Victoria, British Columbia
February 20, 2001
From journal 3 Months on Maui
by Foxboro Marmot
May 9, 2001
Now for the editorial - PLEASE watch out for a rogue wave if swimming at Kaanapali. On a day when there wasn't much wave action I was out a bit more than waist deep with my two year old daughter. I saw what looked like a bigger than normal wave coming and only realized how much bigger when I saw it how much it rocked and lifted a catamaran anchored a little offshore. I picked up my daughter and tried to get into shore but the wave was just too strong... It crashed over my, knocked me to the ground... when I hit bottom I lost my grip on my daughter and she got pulled away. I got to my feet and looked around - couldn't see her. Thank God, as the water receeded after the wave she was being pulled and rolled along the bottom and just was lucky enough to bump into my leg I grabbed her and pulled her out. We never saw a wave that big earler that day or later - just the one. We've been back many times through the years and never saw a fluke wave like that again. PLEASE remember that this isn't Disney World, its the real world and bad things can happen. Have fun but be careful!
From journal Snorkeling on Maui!
November 7, 2005
Ka'anapali Beach is a huge beach. It is fronted by a dozen or so resorts, along with Whaler's Village shopping mall. It can be quite crowded at times, so this isn't the beach for relaxing. It's also known as Dig Me Beach, if that tells you anything.
There is great snorkeling at Black Rock at the north end by the Sheraton, but like the rest of the beach it can get very crowded. I swam out around the point and saw two sea turtles snoozing on the bottom. On our last day we snorkeled there and a spotted eagle ray swam right under me. That was pretty cool.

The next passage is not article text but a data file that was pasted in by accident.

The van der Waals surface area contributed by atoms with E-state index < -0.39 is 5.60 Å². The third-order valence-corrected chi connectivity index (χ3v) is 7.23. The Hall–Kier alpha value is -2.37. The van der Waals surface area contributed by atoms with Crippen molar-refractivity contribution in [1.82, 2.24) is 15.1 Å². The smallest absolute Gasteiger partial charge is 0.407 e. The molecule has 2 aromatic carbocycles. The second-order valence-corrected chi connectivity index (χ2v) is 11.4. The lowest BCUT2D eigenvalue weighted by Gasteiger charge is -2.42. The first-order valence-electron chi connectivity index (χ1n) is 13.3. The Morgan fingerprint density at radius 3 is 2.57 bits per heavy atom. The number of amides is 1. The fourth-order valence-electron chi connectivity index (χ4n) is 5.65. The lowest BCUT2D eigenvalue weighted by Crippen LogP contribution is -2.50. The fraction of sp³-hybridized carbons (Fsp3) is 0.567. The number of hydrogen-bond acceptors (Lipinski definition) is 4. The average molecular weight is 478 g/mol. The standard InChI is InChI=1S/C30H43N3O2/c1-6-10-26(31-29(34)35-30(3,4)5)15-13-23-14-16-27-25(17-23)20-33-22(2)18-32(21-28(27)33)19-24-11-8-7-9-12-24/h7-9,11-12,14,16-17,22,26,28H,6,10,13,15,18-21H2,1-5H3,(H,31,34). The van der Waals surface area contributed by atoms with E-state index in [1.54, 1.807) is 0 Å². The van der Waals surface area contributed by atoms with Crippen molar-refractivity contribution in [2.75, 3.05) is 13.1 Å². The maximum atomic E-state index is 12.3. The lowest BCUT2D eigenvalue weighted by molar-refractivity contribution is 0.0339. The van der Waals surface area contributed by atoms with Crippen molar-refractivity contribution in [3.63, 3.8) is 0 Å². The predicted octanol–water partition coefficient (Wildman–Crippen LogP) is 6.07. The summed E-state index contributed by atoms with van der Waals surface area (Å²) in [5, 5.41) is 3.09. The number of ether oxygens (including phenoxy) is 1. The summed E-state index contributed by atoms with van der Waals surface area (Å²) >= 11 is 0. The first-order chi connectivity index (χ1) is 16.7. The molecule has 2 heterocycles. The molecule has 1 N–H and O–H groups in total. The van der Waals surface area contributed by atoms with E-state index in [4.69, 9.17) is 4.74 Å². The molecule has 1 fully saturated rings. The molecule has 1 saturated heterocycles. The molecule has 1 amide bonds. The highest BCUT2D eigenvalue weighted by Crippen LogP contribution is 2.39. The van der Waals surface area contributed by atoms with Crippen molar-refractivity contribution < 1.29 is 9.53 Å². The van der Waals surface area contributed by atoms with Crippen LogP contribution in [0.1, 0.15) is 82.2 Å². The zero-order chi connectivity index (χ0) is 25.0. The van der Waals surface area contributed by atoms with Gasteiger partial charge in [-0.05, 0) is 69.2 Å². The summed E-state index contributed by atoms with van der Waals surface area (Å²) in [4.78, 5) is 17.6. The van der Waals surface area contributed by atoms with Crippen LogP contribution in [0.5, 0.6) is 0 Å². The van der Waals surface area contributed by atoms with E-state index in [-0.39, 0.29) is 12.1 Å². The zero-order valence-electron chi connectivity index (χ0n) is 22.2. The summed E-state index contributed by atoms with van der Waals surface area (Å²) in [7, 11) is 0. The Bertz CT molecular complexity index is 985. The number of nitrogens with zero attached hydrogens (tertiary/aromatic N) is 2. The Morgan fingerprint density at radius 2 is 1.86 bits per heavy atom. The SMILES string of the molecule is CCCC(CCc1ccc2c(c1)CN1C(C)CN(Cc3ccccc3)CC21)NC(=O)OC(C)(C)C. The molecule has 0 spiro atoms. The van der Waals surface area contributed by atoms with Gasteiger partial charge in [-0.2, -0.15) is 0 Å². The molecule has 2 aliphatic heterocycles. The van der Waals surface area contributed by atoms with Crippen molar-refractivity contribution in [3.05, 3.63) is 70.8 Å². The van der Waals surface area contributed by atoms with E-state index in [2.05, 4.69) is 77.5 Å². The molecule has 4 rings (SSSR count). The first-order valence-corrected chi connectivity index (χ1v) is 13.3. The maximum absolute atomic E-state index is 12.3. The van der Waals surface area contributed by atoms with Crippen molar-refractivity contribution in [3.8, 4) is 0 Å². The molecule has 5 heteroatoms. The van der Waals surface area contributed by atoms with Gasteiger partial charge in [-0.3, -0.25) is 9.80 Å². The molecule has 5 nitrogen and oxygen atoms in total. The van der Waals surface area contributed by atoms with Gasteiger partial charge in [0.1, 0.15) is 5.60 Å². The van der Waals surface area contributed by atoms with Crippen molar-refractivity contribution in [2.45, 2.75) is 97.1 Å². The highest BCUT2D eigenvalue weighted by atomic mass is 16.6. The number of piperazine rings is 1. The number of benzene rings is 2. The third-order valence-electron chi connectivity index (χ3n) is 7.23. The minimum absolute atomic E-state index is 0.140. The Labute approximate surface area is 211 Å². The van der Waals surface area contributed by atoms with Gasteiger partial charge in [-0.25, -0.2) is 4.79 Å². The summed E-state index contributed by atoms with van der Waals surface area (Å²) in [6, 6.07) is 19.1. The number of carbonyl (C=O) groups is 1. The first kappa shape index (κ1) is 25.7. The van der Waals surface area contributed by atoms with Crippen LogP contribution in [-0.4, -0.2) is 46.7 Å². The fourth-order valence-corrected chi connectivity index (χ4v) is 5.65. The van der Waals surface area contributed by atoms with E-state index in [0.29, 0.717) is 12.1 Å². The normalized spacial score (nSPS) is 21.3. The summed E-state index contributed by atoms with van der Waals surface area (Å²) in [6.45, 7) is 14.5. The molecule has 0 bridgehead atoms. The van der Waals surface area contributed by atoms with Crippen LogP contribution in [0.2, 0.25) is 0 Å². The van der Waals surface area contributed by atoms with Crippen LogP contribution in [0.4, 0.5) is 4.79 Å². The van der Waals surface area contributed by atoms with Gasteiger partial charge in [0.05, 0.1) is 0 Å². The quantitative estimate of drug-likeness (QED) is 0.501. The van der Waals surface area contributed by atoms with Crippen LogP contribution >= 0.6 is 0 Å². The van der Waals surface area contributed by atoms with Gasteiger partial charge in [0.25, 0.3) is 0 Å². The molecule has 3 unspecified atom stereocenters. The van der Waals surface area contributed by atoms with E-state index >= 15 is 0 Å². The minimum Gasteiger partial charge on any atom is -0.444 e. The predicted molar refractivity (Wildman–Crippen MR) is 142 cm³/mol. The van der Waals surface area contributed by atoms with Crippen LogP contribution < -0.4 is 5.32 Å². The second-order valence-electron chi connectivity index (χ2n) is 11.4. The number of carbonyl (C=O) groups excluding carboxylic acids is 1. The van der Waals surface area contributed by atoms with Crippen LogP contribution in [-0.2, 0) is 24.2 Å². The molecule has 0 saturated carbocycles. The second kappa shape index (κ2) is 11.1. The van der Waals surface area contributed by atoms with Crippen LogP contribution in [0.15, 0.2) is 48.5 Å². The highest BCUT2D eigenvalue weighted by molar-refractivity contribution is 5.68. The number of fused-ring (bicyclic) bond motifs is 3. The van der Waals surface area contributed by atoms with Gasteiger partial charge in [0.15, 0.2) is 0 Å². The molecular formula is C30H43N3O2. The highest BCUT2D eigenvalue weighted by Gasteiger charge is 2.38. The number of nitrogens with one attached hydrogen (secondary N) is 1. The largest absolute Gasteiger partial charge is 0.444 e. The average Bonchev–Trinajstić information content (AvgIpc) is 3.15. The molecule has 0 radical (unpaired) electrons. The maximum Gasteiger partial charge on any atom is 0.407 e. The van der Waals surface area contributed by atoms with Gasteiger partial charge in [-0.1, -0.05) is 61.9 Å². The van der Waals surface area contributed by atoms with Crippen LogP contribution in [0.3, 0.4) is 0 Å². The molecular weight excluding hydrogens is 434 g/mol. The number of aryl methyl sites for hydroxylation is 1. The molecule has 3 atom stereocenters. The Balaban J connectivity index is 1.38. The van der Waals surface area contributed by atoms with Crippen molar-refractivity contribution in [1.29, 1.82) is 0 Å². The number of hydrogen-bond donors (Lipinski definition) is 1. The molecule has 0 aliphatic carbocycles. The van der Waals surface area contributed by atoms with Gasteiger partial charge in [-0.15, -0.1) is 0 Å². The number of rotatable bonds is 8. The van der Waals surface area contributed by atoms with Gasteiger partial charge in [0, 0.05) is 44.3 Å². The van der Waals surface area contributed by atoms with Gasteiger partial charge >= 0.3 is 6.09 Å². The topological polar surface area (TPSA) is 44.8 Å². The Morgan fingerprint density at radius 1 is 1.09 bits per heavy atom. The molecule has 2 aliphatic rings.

At times this beach has a wicked undertow and big swells. It can be challenging getting in and out of the water without getting knocked down. With a little practice and patience, it can be done without filling your suit with sand!
People watching is great here. Think of it as free entertainment. This is also a great beach for watching those amazing Maui sunsets. There is a paved path that fronts the beach and goes past all the resorts. It's a very nice stroll in the evening, but again can be crowded depending on the day of the week.
From journal Marvelous Maui
San Antonio, Texas
June 3, 2006
We did visit other beaches but this is the only beach that we truly went swimming in or lazed around on.
From journal December in Maui
Manchester, United Kingdom
December 11, 2005
From journal Maui Paradise
Saddle Brook, New Jersey
January 12, 2004
From journal My Honeymoon In Maui